Volcano Pacaya (1 of 2)



Buenas noches, compadres!
Que les vaya bien,” said the bus driver, looking a little relieved as we made our way down the narrow dirt road that led back to civilization. It had been a long, trying trek to the top of Volcano Pacaya, one of the few active volcanoes in Central America. I was relieved as well. The prospect of imminent death always exhausts, and we had finally started back for Antigua. It was a day that would not be soon forgotten.

At the time, I was living in Antigua taking Spanish classes and attempting to undo all the damage I had done to my soul back in the U.S. I was working in a very large corporation, and had lost my enthusiasm for life. 23 years old and working 55-hour weeks had worn me down terribly and I was looking for a change. I knew I had to leave the country to get some perspective and Guatemala seemed as good a place as any. I chose Antigua as my home for the cheap Spanish lessons, natural beauty and colonial lifestyle.

My success was my simple lifestyle and I welcomed it with open arms. I was living with a local Guatemalan family and paying them $50 a week for rent and food. My days consisted of going to class, taking afternoon naps, reading in cafes and drinking with fellow expatriates at the local bar. I had made a few friends and one of them suggested that we venture up to one of the local volcanoes. Three volcanoes surround the town of Antigua, and while they are breathtakingly beautiful, they are dangerous to climb. Rumors were swirling around town about bandits armed with guns and machetes robbing the adventurous climbers. They would wait until the climber would reach the more desolate portion of the volcano and strike, taking anything of value.

Being fully aware of this fact, but not caring, I let my Australian friend talk me into climbing Pacaya. It wasn’t the highest or the most dangerous, but it was the only active volcano in Guatemala. That was enough for me.

We picked randomly from one of the seemingly endless tour operators that traveled to Pacaya and were scheduled to depart at 1 p.m. the next day. The only tour I had ever taken was of the United Nations in Geneva, and afterwards I vowed never again. But the trails were unmarked and the climb difficult, so the only way to Pacaya was with a guide. Our trip was set, and all I needed to do was get a good night’s sleep. However, the temptation proved too great and I found myself talking to several women until 3 a.m.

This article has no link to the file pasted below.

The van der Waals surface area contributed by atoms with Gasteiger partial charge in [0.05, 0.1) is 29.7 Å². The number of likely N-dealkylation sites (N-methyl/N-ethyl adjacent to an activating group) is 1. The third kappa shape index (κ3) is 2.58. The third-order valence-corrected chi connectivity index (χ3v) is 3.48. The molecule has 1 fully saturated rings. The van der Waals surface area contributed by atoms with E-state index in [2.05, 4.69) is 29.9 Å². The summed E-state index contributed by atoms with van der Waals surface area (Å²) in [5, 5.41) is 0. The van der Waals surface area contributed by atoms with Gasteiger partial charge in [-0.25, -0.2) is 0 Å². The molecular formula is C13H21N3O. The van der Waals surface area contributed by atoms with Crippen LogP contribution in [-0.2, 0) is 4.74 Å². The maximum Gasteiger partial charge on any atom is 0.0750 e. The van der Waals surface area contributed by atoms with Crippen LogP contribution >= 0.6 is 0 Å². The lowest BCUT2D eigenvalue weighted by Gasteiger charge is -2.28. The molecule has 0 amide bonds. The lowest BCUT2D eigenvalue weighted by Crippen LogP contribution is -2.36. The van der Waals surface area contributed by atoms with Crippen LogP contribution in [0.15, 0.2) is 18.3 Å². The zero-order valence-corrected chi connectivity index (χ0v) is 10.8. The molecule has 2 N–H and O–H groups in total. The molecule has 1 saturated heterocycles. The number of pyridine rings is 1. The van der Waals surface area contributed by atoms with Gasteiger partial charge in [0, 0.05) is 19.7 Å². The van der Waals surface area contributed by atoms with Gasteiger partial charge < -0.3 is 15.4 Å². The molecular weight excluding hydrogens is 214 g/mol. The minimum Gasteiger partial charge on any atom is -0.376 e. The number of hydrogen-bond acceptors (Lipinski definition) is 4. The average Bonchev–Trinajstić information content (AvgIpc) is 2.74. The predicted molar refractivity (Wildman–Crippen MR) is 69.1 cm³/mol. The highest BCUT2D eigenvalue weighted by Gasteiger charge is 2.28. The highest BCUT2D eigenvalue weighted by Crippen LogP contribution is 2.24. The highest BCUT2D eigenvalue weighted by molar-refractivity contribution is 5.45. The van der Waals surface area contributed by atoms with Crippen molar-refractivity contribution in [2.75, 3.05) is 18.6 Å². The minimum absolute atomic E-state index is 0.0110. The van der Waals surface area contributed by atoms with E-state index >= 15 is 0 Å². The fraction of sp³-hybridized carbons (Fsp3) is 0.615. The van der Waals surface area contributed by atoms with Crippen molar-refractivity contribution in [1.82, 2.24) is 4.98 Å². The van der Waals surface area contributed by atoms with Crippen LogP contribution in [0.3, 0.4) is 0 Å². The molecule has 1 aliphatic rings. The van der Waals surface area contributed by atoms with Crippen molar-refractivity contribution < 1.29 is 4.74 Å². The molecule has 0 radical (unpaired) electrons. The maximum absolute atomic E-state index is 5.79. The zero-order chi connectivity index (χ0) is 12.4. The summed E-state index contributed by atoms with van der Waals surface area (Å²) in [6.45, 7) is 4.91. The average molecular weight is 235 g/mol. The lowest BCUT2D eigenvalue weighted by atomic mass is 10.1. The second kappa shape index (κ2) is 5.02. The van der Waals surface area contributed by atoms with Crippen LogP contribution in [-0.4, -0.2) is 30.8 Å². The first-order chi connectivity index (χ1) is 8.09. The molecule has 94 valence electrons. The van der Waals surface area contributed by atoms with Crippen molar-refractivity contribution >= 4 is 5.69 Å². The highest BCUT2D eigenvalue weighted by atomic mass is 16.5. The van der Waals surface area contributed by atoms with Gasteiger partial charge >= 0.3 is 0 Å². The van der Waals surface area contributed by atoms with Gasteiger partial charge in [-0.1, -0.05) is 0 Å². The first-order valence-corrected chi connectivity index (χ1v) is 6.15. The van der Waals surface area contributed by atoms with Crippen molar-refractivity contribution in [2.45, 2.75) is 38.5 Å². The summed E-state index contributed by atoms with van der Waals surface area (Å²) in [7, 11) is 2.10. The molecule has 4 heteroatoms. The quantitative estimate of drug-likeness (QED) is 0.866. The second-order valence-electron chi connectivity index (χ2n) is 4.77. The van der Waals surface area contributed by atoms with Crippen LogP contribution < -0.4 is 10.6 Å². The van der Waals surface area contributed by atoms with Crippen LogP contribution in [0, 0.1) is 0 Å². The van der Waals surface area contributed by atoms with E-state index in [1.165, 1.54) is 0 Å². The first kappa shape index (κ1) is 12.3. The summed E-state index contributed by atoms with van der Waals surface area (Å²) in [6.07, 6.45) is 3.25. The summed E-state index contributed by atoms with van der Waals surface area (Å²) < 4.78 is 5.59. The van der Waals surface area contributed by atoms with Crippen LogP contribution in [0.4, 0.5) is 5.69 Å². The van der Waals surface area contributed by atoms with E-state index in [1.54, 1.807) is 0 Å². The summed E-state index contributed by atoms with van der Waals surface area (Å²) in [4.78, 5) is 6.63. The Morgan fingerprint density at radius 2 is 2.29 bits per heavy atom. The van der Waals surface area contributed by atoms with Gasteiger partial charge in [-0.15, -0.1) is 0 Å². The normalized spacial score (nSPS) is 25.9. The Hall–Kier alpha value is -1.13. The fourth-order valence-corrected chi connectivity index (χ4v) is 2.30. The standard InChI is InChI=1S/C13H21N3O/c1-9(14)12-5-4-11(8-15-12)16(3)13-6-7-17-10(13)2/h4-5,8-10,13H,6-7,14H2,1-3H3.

We arrived a bit early to the meeting place and, being Latin America, we left around 2:30pm. There were seven of us; all foreigners. Three English, one Dutchman, one Australian and two Americans. As the guide spoke, the blank faces in the group told me that I was the only one that spoke Spanish. At that point I decided it would be better to keep my mouth shut.

I marveled at how everyone had come prepared with hiking boots, daypacks and all sorts of expensive travel gear; they were ready to tackle the volcano. I had a pair of gym shoes and a raincoat.

I felt a sudden twinge of panic as our transport pulled away: a broken-down conversion van that had been hollowed out to cram more bodies inside. As we drove out of town I noticed that the dashboard wasn’t attached to the rest of the van. It shook violently when we drove over bumpy terrain, which happened every ten feet. I then sneaked a peek at the ignition, not remembering any key being used. It was hot-wired with two long wires that had been spliced with electrical tape.

We drove on. We reached the gated entrance and were stopped abruptly by some menacing locals with machetes. Our guides left us to discuss the problem with the armed men. Guatemalans, for the most part, are pleasant, friendly people. They are also very short in stature and I had felt like the Jolly Green Giant ever since I arrived. But put a machete in his hand and a somber look of aggression on his face and your ordinary Guatemalan becomes a Contra.

While our guides discussed and gesticulated, the rest of us wondered just exactly what was going on. They returned and explained to us in broken English that the men were villagers and demanded that we pay 10 quetzals (about $1.50) more per person. No one was sure what to do. Most were questioning why it wasn’t included in the price of the tour. Apparently they cared more for arguing with men with machetes instead of forking over the cash.

Break on thru to the other side
(pg 2 of 2) »

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